4.3.2 Employing Mercenaries for Protection 170

4.3.3 The Tommy Tucker Syndrome: Food in Return for Services 173

4.4 Feeding as a Communal Activity 177

4.4.1 Simple Groups and Feeding Aggregations 177

4.4.2 Social Feeding Behaviors 181

5 Defense: A Survival Catalogue 185

5.1 Introduction 185

5.2 Defense Messages 186

5.3 Passive Messages 187

5.3.1 Crypsis: 'I'm Not Here!' 187

5.3.2 Systemic Defenses:'I'm Noxious!' 194

5.3.3 Mimicry: 'I'm Someone Else!' 197

5.3.4 Aposematic Defenses:'I'm Dangerous!' 202

5.4 Active Messages 204

5.4.1 Attack: 'I'm Turning the Tables!' 204

5.4.2 Startle: 'I'm Not What You Thought!' 209

5.4.3 Group Actions: 'We're in This Together!' 213

6 Chemical Communication 217

6.1 Introduction 217

6.2 Mechanisms of Chemical Communication 217

6.2.1 Odor Creation and Reception 218

6.2.2 Communication Through Chemistry 223

6.3 The Functions of Chemical Communication 227

6.3.1 Finding and Choosing Mates 228

6.3.2 Assembly, Aggregation, and Recruitment 231

6.3.3 Alarm and Alert 240

6.3.4 Host-Marking 242

6.3.5 Recognition 246

6.4 The Information Content of Pheromones 249

6.4.1 Physiological Adjustments: The Q/K Ratio 249

6.4.2 Pheromones as Language: Syntax and Lexicon 251

6.4.3 Exploitation and Code-Breaking 255

6.4.4 The Chemical Channel and Other Signal Modes 256

6.5 Chemical Communication and Insect Control 258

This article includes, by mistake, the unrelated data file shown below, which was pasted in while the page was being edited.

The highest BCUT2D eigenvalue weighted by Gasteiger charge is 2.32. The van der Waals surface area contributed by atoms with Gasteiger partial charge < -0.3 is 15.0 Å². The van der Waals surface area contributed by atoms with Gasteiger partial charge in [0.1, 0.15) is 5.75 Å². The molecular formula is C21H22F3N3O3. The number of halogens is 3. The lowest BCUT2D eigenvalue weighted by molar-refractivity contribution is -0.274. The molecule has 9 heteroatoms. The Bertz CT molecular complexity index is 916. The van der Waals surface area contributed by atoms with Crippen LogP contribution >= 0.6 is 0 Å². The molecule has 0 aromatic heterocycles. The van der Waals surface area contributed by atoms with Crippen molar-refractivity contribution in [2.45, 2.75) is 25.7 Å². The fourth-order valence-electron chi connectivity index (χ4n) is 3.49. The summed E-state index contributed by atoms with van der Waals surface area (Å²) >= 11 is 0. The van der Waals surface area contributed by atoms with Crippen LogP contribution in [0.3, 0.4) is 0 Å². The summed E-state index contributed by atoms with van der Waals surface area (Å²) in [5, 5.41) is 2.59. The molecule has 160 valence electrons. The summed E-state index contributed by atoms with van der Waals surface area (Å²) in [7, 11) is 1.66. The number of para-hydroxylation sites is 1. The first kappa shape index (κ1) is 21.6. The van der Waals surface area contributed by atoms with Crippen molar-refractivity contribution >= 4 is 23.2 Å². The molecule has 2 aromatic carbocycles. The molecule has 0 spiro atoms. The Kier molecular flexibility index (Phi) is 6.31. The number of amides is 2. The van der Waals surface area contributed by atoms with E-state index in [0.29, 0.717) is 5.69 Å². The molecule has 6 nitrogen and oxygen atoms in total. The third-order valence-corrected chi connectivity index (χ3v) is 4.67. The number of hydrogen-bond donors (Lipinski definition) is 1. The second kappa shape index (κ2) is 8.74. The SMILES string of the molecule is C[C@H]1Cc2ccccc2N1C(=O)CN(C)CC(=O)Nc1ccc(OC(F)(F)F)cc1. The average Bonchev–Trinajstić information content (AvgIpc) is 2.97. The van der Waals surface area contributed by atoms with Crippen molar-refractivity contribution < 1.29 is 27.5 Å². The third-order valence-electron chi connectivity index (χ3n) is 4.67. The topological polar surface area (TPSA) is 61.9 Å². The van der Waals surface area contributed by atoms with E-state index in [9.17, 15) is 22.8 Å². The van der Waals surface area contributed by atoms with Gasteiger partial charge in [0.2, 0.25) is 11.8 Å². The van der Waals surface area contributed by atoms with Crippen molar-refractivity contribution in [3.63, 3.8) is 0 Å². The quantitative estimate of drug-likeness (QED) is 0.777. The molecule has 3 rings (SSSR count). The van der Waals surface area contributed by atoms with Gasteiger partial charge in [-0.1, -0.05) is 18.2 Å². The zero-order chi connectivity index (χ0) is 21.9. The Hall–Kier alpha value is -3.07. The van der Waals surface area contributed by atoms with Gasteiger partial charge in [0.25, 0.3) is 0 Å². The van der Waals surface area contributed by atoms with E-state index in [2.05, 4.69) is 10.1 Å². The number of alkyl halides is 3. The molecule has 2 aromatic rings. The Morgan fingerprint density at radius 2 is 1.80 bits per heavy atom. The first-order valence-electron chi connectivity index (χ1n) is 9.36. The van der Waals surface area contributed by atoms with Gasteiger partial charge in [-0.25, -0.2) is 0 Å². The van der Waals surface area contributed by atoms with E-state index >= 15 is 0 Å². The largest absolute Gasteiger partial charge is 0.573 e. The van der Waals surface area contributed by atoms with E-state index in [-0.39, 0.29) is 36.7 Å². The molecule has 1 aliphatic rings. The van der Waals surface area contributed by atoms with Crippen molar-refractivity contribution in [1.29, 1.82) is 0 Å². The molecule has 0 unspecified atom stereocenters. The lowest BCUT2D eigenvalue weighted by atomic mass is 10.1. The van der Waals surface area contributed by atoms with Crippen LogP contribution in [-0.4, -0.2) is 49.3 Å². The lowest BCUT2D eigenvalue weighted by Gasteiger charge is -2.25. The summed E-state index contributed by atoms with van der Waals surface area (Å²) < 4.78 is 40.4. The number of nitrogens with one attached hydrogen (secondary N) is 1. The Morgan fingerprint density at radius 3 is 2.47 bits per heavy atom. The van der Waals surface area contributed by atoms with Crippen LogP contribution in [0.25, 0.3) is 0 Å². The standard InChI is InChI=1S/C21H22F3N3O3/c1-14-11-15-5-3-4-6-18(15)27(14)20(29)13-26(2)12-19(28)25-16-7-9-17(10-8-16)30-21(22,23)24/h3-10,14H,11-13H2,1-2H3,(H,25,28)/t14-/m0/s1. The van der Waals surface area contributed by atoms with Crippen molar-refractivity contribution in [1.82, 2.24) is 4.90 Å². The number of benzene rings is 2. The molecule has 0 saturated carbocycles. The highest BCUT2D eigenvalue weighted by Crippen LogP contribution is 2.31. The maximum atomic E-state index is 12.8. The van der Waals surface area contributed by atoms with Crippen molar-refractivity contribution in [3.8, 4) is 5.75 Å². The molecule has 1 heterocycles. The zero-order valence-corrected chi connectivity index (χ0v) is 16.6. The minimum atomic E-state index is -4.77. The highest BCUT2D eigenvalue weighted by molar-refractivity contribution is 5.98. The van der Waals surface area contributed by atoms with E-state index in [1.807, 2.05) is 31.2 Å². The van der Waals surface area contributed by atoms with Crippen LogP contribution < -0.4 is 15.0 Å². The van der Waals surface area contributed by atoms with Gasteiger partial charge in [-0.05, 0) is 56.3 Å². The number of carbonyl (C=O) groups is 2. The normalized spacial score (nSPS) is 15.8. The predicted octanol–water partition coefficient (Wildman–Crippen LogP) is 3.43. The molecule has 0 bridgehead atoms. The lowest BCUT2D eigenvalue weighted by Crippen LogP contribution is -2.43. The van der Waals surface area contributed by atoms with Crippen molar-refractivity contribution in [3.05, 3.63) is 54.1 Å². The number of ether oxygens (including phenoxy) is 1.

7 Visual Communication 261

7.1 Introduction 261

7.2 Bioluminescence 262

7.2.1 The Physiology of Insect Light Production 263

7.2.2 Bioluminescence as a Communication Method 264

7.3 Light Reception 268

7.3.1 Receptors and Form Perception 268

7.3.2 Visual Acuity and Flicker Vision 272

7.3.3 Polarized Light Perception 275

7.3.4 Color Vision 277

7.4 Functions of Visual Communication 279

7.4.1 Aggregation and Dispersion 281

7.4.2 Alarm 283

7.4.3 Sexual Signals 284

7.4.4 Multimodal Signaling 288

8 Mechanocommunication 291

8.1 Introduction 291

8.2 Producing and Sending Signals 292

8.2.1 Sound Creation 293

8.2.2 Distance and Substrate 295

8.3 Receiving Signals 296

8.3.1 Vibration 298

8.3.2 Hearing 303

8.3.3 Communication by Touch 305

8.4 The Acoustic Channel 307

8.4.1 Parameters of Insect Song 307

8.4.2 Song Synchronies 308

8.4.3 Active Acoustics 311

8.4.4 Sound as a Communication Method 313

8.5 Functions of Insect Communicative Sounds 314

8.5.1 Protest, Alarm, and Aggression 314

8.5.2 Aposematic Sounds and Acoustic Mimicry 319

8.5.3 Sexual Signals 321

8.5.4 Social Sounds 327

9 Reproductive Behavior 341

9.1 Introduction 341

9.2 Courtship and Mating 342

9.2.1 The Physiology of Mating Behavior 344

9.2.2 Reproduction Modes 346

9.2.3 Complexity and Plasticity 349

9.2.4 Pollination and Male Reproductive Behavior 354

9.3 Courtship and Conflict 359

9.3.1 Dimorphism, Sexual Selection, and Mate Choice 361

9.3.2 Intrasexual Competition 369

9.3.3 Territoriality and Dominance 371

9.3.4 Nuptial Gifts 372

9.4 Mating Systems and Parental Investment 380

9.5 Oviposition Behavior 382

9.5.1 Selecting a Site or Host 383

9.5.2 Reproductive Rates and Energy Allocation 387

10 Parental Behaviors and Social Life 389

10.1 Introduction 389

10.2 Social Organization 390

10.2.1 Aggregations and Simple Groups 390

10.2.2 Parent-Offspring Interactions 394

10.2.3 Solitary and Communal Nesters 400

10.3 The Insect Social Register 407

10.3.1 The Ants 410

10.3.2 The Eusocial Wasps 416

10.3.3 The Bees 420

10.3.4 The Termites 423

10.3.5 Lesser Known Candidates 427

10.4 Implications and Correlates of Social Life 428

10.4.1 The Ecology of Parental Care 430

10.4.2 Paradoxes of Insect Sociality 434

10.4.3 Interspecific Social

Interactions 440

Credites 445

Plates 463

Index 503